The definition of the natural law must be addressed at the outset. (11) In the Scholastic tradition, it is not a body of substantive law in itself. Rather, it is a means by which the human mind formulates legal principles that can then be applied to govern a specific jurisdiction. These principles include "the common good," "solidarity," "subsidiarity," and the "suum cuique." (12) Professor Charles Rice has argued that natural law is a "guide to individual conduct" and "serves as a standard for the laws enacted by the state, (13) As the celebrated canonist Gratian, who most likely compiled his collection of canon law principles during the mid-to-latter part of the twelfth century, noted in the Decretum: "Natural law is common to all nations because it exists everywhere through instinct, not because of any enactment." (14) In his commentary, Gratian explained that the natural quality of law means "an instinct of nature proceeding from reason." (15) In Summa Theologica, Thomas Aquinas identified natural law as those precepts "appointed by reason." (16) His first principle of practical reason (17) is as follows: "[G]ood is to be done and pursued, and evil is to be avoided." (18) In the present day theories of natural law, the role of reason, especially practical reason, is critical. For example, Professors Germain Grisez and John Finnis have recognized the importance of practical reason to natural law theory and have elaborated upon Aquinas's first principle. (19) Professor Robert George (20) has described the contemporary views of Professors Finnis and Grisez as the "new classical theory." (21) As George states:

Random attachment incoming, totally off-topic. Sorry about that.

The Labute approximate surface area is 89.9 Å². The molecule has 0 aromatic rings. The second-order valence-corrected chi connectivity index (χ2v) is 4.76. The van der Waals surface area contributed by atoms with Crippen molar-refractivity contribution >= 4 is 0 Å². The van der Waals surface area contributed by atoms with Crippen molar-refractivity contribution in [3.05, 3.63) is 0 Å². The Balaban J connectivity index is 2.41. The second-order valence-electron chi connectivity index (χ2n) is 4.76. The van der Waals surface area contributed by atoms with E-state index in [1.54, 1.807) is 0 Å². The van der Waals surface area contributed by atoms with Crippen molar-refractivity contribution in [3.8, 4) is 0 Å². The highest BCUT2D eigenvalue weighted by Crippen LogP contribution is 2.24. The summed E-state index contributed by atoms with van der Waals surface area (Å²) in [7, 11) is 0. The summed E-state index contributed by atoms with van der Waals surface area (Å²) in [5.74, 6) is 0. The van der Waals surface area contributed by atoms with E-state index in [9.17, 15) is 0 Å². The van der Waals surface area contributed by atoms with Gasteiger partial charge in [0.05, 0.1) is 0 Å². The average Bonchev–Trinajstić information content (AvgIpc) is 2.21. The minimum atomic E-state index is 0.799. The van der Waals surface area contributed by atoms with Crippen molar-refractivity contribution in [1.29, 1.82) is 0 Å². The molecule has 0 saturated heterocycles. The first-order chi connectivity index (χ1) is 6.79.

According to this theory, the first principles of natural law are not themselves moral principles. They are principles that extend to and govern all intelligent practical deliberation, regardless of whether it issues in morally upright choice, by directing action toward possibilities that offer some intelligible benefit (and not merely some emotional satisfaction). Such principles refer to non-instrumental ... reasons for action. Reasons of this sort are provided by ends that can be intelligently identified and pursued, not merely as means to other ends, but as ends-in-themselves. (22) Although present day philosophers and legal theorists may disagree about the place of moral considerations in natural law theory, there is little dispute about the role of reason. Reason and cognitive function have played a crucial role in the evolution of law. As Aquinas acknowledged, law may be understood as "an ordinance of reason for the common good, made by him who has care of the community." (23) The use of reason eventually leads to the notion of the common good--principle that supports the existence of international law. (24)
THE COMMON GOOD